3. Professor Long, I thought it was interesting how you pointed out in your fourth paragraph that the Pharisees did not argue whether or not the miracles happened, but rather, how they happened. I think this gives us great insight into how the people of the time of Jesus thought towards miracles in comparison with how we view them today. “There is nearly universal agreement today – among liberals and conservatives alike – that Jesus was viewed by his contemporaries as a healer and an exorcist. The Gospel tradition is permeated with the miraculous” (Strauss, 458). Having lived in East Africa for ten years, I have heard of and witnessed more tangible encounters with the spiritual realm. This helps me understand some of the firm belief people would have had in miracles, especially in the time of Jesus. In all honesty I believe that all things are possible with God (Matthew 19:26), so it is actually kind of hard to imagine what it would be like to NOT believe God could do these things. Putting myself in this position, however, helps me understand how people around me in this modern culture would read texts from the Bible concerning miracles.

  4. Ephesians 4:14 “Then we will no longer be infants, tossed back and forth by the waves, and blown here and there by every wind of teaching and by the cunning and craftiness of people in their deceitful scheming.” I really appreciate the way that Strauss explains the controversy of miracles, “In most episode, there is little information outside of the account itself by which to judge it (the miracle). Much therefore, depends on the attitude and approach one takes to the Gospels” (Strauss 458-459). The scientific world of today greatly affects the way that miracles are viewed. People want explanations for things, hearing and reading it is not good enough, they want proof. Hume’s argument would appeal to a lot of modern day Christians. His four arguments on page 456 and 457 of Strauss might draw modern Christians in. There are no educational witnesses, people love to believe the supernatural, miracles were done among ignorant people, and miracles happen in other religions so they nullify each other. The majority of modern Christians have not claimed to have experienced a supernatural miracle. Since the world today seems to revolve around the individual, if I haven’t experienced it, then it must not have ever happened. The argument that Jesus didn’t really do miracles greatly affects how a modern day reader interprets the Gospels. It allows them to take a deistic approach and maintain their materialistic (Strauss 456) world view.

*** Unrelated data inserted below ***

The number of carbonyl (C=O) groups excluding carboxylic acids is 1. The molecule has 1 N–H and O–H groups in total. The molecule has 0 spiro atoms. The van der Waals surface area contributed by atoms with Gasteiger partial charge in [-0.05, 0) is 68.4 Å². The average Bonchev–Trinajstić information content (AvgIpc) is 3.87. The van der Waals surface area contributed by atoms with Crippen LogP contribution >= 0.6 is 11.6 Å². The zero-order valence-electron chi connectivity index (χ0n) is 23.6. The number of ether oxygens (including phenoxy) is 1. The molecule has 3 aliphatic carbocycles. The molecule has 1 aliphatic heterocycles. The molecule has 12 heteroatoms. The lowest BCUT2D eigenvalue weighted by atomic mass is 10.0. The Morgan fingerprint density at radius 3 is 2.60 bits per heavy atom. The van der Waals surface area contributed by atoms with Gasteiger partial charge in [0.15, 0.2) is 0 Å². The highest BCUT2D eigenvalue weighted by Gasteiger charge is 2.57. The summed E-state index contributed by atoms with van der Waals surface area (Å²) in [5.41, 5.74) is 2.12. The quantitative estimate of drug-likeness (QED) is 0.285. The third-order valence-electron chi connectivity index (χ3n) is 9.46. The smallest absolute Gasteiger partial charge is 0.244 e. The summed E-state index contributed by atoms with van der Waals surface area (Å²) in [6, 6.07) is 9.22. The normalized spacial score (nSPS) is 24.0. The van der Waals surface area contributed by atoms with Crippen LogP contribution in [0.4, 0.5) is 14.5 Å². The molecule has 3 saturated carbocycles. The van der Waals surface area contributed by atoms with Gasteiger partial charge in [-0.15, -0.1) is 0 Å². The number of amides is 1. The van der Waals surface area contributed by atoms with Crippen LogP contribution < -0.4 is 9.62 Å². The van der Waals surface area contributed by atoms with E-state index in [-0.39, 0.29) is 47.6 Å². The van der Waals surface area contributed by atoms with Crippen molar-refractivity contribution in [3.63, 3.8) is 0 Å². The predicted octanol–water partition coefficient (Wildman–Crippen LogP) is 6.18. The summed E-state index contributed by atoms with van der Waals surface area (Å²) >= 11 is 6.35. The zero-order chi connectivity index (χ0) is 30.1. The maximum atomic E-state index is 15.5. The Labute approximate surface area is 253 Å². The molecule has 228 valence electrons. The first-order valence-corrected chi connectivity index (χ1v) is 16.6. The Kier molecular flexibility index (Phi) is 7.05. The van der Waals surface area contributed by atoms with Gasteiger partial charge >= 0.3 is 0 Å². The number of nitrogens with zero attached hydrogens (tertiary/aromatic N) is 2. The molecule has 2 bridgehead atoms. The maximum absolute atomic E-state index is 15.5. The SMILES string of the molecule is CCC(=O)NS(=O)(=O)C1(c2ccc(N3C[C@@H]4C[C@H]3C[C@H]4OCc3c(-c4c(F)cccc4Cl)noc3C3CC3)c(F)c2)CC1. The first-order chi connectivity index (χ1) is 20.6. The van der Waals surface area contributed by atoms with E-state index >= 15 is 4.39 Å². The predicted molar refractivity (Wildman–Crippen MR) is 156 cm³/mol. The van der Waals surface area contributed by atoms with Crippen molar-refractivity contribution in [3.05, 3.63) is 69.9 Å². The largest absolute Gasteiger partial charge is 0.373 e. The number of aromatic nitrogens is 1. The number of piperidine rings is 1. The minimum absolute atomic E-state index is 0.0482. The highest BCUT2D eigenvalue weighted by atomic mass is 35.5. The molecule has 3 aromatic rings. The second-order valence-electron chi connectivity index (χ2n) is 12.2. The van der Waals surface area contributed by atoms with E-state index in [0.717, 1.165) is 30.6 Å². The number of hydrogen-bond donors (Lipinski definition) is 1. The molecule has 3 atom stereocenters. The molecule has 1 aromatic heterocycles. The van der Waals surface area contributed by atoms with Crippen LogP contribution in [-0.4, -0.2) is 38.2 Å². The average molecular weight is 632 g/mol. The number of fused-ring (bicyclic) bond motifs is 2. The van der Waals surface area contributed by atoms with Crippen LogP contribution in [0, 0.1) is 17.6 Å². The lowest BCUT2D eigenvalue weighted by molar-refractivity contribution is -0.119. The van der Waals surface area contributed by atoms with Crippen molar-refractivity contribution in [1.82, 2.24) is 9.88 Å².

5. Many people try to limit the power of Jesus, and they like to decide what Jesus is capable of doing and what he is not capable of doing. I understand that it is hard to believe something if I have not seen it first hand. Knowing who God is and all the things He has done for me makes it easier for me to believe. Hebrews 11:1,6 says, “Now faith is the substance of things hoped for, the evidence of things not seen for without faith it is impossible to please Him for he who comes to God must believe that He is, and that He is the rewarder of those who diligently seek Him.” Without the Holy Spirit, it would be difficult to believe that Jesus could just speak or touch and the person would be healed. “Much therefore depends on the attitude and approach one takes to the Gospels. If we assume miracles are impossible, then the account will, of course, be rejected. If we affirm that miracles are possible and that Jesus was an exceptional person viewed by his contemporaries as a miracle-worker, then it is reasonable to conclude that the vent took place” (Strauss 459) I’ve seen people trying to imitate miracles and try to heal people, but it is not the same as when Jesus heals or performs miracles. It is just like Pharaoh’s magicians trying to give a scientific answer to the 10 plagues. God works outside of evidence and science because you cannot put a limit on God.